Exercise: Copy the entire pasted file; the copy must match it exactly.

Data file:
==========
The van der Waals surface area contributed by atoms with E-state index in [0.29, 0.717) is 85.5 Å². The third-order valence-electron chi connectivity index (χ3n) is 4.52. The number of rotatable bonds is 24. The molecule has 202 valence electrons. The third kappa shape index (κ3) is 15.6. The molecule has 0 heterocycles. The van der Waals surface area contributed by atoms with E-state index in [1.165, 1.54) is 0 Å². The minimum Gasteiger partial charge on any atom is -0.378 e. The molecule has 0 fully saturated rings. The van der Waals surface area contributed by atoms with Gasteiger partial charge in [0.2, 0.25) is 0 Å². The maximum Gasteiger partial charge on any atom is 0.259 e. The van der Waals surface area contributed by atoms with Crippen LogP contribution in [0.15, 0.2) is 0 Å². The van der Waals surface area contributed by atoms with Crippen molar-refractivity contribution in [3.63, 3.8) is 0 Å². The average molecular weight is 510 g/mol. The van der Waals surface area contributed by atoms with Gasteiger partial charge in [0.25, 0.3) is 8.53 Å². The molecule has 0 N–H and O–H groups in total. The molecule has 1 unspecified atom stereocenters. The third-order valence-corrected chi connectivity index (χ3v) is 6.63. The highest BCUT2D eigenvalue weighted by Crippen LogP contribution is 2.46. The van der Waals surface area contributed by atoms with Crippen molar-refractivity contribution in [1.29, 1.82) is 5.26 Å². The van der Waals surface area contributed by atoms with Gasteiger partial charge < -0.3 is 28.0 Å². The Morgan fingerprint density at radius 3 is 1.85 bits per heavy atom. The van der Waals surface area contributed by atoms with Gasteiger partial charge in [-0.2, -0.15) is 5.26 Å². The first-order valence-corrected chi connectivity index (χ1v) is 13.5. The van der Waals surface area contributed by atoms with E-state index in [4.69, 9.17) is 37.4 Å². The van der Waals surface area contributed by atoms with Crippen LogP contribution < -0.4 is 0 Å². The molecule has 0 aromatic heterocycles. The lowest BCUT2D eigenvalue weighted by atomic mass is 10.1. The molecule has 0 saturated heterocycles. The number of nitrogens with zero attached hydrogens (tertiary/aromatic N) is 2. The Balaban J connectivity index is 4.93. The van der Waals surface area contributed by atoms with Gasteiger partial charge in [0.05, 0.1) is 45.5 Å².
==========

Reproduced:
The van der Waals surface area contributed by atoms with E-state index in [0.29, 0.717) is 85.5 Å². The third-order valence-electron chi connectivity index (χ3n) is 4.52. The number of rotatable bonds is 24. The molecule has 202 valence electrons. The third kappa shape index (κ3) is 15.6. The molecule has 0 heterocycles. The van der Waals surface area contributed by atoms with E-state index in [1.165, 1.54) is 0 Å². The minimum Gasteiger partial charge on any atom is -0.378 e. The molecule has 0 fully saturated rings. The van der Waals surface area contributed by atoms with Gasteiger partial charge in [0.2, 0.25) is 0 Å². The maximum Gasteiger partial charge on any atom is 0.259 e. The van der Waals surface area contributed by atoms with Crippen LogP contribution in [0.15, 0.2) is 0 Å². The van der Waals surface area contributed by atoms with Crippen molar-refractivity contribution in [3.63, 3.8) is 0 Å². The average molecular weight is 510 g/mol. The van der Waals surface area contributed by atoms with Gasteiger partial charge in [0.25, 0.3) is 8.53 Å². The molecule has 0 N–H and O–H groups in total. The molecule has 1 unspecified atom stereocenters. The third-order valence-corrected chi connectivity index (χ3v) is 6.63. The highest BCUT2D eigenvalue weighted by Crippen LogP contribution is 2.46. The van der Waals surface area contributed by atoms with Crippen molar-refractivity contribution in [1.29, 1.82) is 5.26 Å². The van der Waals surface area contributed by atoms with Gasteiger partial charge < -0.3 is 28.0 Å². The Morgan fingerprint density at radius 3 is 1.85 bits per heavy atom. The van der Waals surface area contributed by atoms with Gasteiger partial charge in [-0.2, -0.15) is 5.26 Å². The first-order valence-corrected chi connectivity index (χ1v) is 13.5. The van der Waals surface area contributed by atoms with E-state index in [4.69, 9.17) is 37.4 Å². The van der Waals surface area contributed by atoms with Crippen LogP contribution < -0.4 is 0 Å². The molecule has 0 aromatic heterocycles. The lowest BCUT2D eigenvalue weighted by atomic mass is 10.1. The molecule has 0 saturated heterocycles. The number of nitrogens with zero attached hydrogens (tertiary/aromatic N) is 2. The Balaban J connectivity index is 4.93. The van der Waals surface area contributed by atoms with Gasteiger partial charge in [0.05, 0.1) is 45.5 Å².